Founded in 2001, Baphumelele Children’s Home was a humble woman’s response to an alarming situation. Rosie Mashale had no money when she decided to provide a home and place of safety for children who were orphaned, abandoned, abused or neglected, but she had a vision, a big heart, a lot of resolve and the constant support of her community.
There are many heart-wrenching stories behind our children’s lives – including cases of abandonment in plastic bags, on freeways and at train stations – which makes it an especially wonderful experience to see so many of these children now living a happy and purposeful life. Everyone at Baphumelele shares the common desire to instill a sense of love and peace in the lives of these children, enabling them to grow into independent and thoughtful members of their community.
The children’s home now provides these orphans and vulnerable children with a stable, loving and permanent home. It also serves as a place of safety for children in crisis 24 hours a day. Children are sometimes brought to Baphumelele by the police or social services as a temporary place of refuge for a few days or a few weeks; others have been in Baphumelele’s care for some years. Consequently the number of children staying at Baphumelele fluctuates throughout the year, but its 106 place are normally full with children aged between 0 and 18 years. Because of the wide age range, many families of siblings who otherwise would have to be separated are placed at Baphumelele.
The children live in eleven separate houses called Cluster Homes. They are cared for by a large team of women and men from the community who have been trained as child and youth careworkers (known as caregivers), and who are supported by volunteers. A team of social workers and auxiliary social workers work together with the caregivers to ensure that the children have all the support they need during their stay. Reunification with appropriate family members or transition into foster care is also a priority and much work goes in to building each child’s future.
The children’s home was officially registered with the Department of Social Development of the South African government in May 2005. Being recognised in this way has enabled Baphumelele to work together with other registered organisations to build a holistic child protection service in the Khayelitsha community and beyond.
The sustainability and unique nature of Baphumelele as a community-based project is assured through its deep roots in the community. The children’s home in particular is viewed by many as a sentinel of hope in the townships of the Western Cape and a demonstration of what a community can achieve when everybody works together.
As with all community projects, funding is scarce so we are always trying to find ways to ensure that these most vulnerable children receive the care they deserve. Some of our keys needs are listed in our wishlist however we would also be most grateful for support in the following areas:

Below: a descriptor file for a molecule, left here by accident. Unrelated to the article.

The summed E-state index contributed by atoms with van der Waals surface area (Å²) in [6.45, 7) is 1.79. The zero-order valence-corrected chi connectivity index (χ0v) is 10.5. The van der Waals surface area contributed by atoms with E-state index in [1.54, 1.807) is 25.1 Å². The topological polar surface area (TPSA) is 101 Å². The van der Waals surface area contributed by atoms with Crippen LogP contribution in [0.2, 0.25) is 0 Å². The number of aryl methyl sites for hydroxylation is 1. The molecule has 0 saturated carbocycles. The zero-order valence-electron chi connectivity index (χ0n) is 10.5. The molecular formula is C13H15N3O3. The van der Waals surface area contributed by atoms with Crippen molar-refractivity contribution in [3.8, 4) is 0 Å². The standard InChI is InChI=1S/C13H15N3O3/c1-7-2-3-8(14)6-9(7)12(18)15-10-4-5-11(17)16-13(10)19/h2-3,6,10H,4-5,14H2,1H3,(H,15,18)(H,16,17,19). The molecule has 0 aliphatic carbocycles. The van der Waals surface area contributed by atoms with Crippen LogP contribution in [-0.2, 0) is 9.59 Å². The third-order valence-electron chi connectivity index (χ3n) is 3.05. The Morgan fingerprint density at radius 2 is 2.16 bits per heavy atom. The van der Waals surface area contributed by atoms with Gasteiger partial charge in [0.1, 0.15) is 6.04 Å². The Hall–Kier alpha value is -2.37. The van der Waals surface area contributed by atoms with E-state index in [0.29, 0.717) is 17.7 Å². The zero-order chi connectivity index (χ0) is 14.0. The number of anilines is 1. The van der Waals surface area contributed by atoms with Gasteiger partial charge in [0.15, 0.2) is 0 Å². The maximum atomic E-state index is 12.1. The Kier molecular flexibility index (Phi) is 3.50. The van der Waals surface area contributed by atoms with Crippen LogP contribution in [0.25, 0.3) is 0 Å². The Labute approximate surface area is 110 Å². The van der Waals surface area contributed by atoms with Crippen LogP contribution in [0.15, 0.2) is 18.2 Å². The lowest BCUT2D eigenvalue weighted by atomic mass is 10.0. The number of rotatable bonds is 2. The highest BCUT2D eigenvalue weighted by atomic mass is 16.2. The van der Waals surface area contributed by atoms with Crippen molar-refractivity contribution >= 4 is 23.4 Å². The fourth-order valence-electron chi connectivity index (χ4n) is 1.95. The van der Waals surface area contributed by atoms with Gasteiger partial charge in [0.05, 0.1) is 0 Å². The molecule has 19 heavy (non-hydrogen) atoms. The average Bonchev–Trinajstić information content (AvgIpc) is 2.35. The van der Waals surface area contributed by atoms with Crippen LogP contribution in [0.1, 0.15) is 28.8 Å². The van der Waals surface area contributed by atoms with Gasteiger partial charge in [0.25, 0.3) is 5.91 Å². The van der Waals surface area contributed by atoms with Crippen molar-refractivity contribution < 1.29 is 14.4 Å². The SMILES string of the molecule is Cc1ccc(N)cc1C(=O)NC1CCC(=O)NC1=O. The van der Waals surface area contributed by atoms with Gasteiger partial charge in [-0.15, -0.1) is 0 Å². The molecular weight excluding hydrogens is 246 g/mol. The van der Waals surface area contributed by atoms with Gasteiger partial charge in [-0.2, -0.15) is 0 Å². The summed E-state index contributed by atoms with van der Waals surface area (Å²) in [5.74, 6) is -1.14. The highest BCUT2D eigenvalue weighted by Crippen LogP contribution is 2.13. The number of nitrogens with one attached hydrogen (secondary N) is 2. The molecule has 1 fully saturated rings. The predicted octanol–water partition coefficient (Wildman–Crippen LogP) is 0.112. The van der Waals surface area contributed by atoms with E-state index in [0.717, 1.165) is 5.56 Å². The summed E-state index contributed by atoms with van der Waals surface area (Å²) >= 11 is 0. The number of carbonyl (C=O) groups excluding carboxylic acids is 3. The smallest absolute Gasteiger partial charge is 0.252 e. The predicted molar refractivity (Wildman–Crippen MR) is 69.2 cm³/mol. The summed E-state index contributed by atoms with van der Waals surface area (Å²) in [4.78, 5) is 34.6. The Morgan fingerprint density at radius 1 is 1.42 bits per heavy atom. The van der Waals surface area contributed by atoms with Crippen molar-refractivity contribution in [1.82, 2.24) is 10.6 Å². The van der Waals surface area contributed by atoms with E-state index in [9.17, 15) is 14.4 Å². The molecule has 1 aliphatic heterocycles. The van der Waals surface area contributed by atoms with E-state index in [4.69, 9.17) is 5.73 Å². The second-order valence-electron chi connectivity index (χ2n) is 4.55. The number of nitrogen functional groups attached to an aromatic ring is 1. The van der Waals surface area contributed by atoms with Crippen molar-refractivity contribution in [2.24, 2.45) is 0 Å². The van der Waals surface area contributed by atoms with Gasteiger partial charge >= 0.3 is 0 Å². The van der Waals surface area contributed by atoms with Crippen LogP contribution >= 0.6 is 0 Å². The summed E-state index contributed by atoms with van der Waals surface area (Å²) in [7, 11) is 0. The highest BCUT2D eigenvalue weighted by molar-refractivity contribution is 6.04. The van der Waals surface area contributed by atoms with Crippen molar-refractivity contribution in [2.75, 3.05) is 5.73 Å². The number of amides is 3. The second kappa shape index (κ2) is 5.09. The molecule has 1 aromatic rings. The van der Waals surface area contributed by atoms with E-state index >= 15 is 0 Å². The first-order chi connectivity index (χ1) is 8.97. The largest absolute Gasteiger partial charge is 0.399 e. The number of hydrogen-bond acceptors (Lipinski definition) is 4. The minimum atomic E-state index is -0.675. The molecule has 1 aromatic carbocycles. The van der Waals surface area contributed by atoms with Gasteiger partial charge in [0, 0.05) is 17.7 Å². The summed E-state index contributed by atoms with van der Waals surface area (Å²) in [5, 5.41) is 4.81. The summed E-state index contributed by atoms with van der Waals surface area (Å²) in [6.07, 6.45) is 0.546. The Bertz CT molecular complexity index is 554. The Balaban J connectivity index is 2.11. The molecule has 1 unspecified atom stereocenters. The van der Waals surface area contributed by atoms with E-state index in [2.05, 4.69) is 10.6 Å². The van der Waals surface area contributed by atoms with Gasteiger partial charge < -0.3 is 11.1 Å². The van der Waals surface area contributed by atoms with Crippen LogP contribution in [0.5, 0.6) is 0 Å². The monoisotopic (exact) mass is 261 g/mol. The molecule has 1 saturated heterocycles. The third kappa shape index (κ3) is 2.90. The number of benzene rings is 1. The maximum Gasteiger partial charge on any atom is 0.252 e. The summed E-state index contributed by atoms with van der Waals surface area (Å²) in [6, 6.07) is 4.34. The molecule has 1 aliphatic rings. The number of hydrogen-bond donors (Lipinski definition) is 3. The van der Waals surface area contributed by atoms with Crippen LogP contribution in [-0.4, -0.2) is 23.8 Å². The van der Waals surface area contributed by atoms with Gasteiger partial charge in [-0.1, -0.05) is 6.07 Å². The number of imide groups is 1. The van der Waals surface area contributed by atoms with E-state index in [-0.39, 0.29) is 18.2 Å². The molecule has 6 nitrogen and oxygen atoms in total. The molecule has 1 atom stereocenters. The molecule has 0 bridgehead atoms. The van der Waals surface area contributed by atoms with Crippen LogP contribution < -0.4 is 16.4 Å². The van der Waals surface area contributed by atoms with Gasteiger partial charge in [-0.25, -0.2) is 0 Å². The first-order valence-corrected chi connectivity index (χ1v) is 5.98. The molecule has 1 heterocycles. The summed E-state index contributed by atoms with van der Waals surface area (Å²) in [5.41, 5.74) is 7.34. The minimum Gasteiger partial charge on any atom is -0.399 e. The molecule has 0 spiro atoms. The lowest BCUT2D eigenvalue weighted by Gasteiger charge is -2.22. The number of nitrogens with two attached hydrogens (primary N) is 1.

Housekeeping – while some government funding is available, it is limited to basic services only so we are always in real need of financial support to help with the more mundane things required to run a well-run children’s home – electricity, gas for cooking, petrol money to take the children to their clinic appointments, money for caregiver salaries and training and so on. The list is long but any help is much appreciated towards these costs.
Activities and holiday programmes – each year, our social worker puts together a programme of after school and holiday activities for the children in her charge. This programme includes essential counselling, group sessions and life skills as well as homework classes, art and craft time, sports and camps………..it sounds a lot but giving 100 children the full range of skills to cope with life is a major part of the work taking place at the children’s home. Financial support is really helpful or volunteers with relevant skills in any of these areas are also really helpful.
Educational support – Finishing school is the best way forward for a child growing up in Khayelitsha where employment can reach up to 50%. The children’s home team is therefore very motivated to place each child in a school which meets their individual needs the best, be it a special needs school, local primary school or high school offering a specialised curriculum (some for example offer business subjects or science subjects). Some times though the best school is not within walking distance or you have to pay school fees – from R400 a year up to R6000 a year. Support for this would be so amazing and impacts so positively on each child’s life.
Thank you all so much for your support – the children’s home wouldn’t be where it is today without your help